Children's and Hare, Wynn, Newell & Newton Announce Program Aimed at Reducing Pediatric Injuries Incurred in Motor Vehicle Accidents
BIRMINGHAM - September 19, 2017- In honor of National Car Seat Safety Month, Hare Wynn has pledged $10,000 to Children’s of Alabama’s Car Seat Program today, which provides patient families with car seats upon discharge from the hospital.
“We are honored to partner with Children’s on such an important initiative,” said Hare Wynn Principal, Leon Ashford. “No parent should ever have to worry about getting their child home from the hospital safely, and we hope that by providing car seats to these families we are easing some of that burden.”
Last year more than 220 children who would have otherwise been sent home without a car seat were given seats through this program. Since the program launched three years ago, hundreds of families have received free car seats - the vast majority were visiting Children’s Emergency Department. HWNN has donated more than $25,000 to fund Children’s car seat program.
Nationally about 80 percent of child passenger safety seats are incorrectly installed.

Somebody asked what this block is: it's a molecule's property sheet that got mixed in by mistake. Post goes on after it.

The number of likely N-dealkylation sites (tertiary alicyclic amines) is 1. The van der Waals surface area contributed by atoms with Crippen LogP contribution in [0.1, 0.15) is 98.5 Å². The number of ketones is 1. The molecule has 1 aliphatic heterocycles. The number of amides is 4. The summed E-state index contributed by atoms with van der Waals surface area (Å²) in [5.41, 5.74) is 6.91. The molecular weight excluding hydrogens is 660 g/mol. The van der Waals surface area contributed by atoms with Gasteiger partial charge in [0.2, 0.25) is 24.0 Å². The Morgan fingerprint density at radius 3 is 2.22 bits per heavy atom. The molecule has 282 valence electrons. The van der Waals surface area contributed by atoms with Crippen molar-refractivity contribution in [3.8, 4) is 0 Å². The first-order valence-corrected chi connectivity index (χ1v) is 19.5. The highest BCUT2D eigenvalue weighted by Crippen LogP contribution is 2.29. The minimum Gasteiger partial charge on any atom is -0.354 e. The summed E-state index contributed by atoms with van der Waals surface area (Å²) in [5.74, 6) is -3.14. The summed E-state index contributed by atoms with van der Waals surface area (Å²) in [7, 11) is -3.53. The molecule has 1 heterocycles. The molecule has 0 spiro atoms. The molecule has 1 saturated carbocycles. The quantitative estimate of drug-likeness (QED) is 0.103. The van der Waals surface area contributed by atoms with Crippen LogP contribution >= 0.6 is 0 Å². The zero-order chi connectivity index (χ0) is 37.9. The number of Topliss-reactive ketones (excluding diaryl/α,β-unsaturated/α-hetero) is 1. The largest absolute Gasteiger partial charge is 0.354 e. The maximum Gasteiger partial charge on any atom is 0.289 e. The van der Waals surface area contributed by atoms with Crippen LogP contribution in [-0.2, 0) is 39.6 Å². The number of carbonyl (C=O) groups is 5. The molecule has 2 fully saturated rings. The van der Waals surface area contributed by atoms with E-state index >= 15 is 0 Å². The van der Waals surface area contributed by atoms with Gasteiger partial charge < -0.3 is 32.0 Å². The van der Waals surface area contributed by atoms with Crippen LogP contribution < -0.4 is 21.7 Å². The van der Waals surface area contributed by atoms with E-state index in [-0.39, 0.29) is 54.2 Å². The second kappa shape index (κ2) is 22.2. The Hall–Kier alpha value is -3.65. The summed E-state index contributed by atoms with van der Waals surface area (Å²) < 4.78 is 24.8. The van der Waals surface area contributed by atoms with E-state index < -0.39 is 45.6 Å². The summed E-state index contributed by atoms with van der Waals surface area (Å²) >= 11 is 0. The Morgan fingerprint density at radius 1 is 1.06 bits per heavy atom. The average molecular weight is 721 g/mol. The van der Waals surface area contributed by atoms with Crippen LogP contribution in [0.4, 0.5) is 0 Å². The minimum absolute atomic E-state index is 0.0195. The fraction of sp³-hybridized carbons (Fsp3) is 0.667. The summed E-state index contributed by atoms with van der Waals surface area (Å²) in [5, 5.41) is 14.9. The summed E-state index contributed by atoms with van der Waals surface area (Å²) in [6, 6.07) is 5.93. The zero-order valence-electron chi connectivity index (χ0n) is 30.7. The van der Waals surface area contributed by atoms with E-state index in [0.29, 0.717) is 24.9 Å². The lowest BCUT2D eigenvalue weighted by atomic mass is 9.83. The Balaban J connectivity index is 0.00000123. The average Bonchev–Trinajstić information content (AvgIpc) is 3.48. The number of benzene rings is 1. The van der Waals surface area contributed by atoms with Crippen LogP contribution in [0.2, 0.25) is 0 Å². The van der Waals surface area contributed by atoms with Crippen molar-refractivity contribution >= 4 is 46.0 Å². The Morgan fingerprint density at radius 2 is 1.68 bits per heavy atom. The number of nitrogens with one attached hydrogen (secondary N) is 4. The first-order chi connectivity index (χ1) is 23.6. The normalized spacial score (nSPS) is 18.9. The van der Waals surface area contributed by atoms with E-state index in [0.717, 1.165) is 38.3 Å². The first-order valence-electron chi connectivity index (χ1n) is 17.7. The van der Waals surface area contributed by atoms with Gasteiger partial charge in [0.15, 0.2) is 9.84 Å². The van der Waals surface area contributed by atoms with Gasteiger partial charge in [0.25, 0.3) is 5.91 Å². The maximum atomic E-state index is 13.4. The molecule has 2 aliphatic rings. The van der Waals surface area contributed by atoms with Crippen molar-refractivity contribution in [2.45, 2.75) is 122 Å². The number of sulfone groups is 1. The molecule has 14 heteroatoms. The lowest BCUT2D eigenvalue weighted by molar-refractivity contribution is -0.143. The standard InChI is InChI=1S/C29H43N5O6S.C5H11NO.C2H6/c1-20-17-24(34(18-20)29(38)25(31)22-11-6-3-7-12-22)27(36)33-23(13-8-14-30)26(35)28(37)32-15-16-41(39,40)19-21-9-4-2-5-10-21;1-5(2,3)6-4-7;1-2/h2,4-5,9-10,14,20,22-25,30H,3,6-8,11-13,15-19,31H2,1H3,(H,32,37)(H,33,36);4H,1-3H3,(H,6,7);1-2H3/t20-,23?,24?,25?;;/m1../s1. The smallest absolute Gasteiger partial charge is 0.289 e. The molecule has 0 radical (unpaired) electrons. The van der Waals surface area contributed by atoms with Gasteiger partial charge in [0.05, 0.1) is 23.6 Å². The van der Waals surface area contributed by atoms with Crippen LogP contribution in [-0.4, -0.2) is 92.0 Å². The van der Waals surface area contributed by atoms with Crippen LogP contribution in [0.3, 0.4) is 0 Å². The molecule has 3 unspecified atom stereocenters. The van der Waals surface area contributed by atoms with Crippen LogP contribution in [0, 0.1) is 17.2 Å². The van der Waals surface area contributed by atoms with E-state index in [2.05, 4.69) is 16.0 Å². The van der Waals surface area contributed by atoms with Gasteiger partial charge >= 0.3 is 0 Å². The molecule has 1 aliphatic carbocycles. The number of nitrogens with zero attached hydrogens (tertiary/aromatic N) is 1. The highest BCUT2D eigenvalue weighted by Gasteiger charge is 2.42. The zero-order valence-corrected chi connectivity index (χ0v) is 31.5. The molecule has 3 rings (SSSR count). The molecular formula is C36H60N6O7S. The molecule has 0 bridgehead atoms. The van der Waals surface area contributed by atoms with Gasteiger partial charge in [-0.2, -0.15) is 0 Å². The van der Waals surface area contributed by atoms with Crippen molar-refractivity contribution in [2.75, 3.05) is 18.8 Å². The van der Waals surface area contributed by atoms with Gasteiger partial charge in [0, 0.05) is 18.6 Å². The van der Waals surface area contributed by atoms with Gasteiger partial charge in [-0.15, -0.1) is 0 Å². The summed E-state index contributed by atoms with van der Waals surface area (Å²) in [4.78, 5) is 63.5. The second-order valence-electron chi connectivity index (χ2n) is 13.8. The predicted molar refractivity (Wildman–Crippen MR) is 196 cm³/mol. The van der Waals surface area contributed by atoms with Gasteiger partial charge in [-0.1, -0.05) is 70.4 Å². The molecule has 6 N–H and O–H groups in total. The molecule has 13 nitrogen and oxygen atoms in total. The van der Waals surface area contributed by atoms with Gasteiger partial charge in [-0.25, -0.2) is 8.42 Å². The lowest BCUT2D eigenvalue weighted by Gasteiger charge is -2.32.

According to the Alabama Department of Public Health, children are more likely than adults to be injured because they have softer bones, weaker neck muscles and more fragile bodies. Children also have larger heads in proportion to their bodies which is why children 13 and under should always ride in the back seat of a vehicle.
About Children’s of Alabama:
Since 1911, Children’s of Alabama has provided specialized medical care for ill and injured children, offering inpatient and outpatient services throughout central Alabama. Last year, families made more than 670,000 outpatient visits and experienced nearly 14,000 inpatient days at Children’s, coming from every county in Alabama and from 45 other states and four foreign countries. With more than 2 million square feet, Children’s is the third largest pediatric medical facility in the U.S. and is ranked among the top children’s hospital programs in the country by US News & World Report.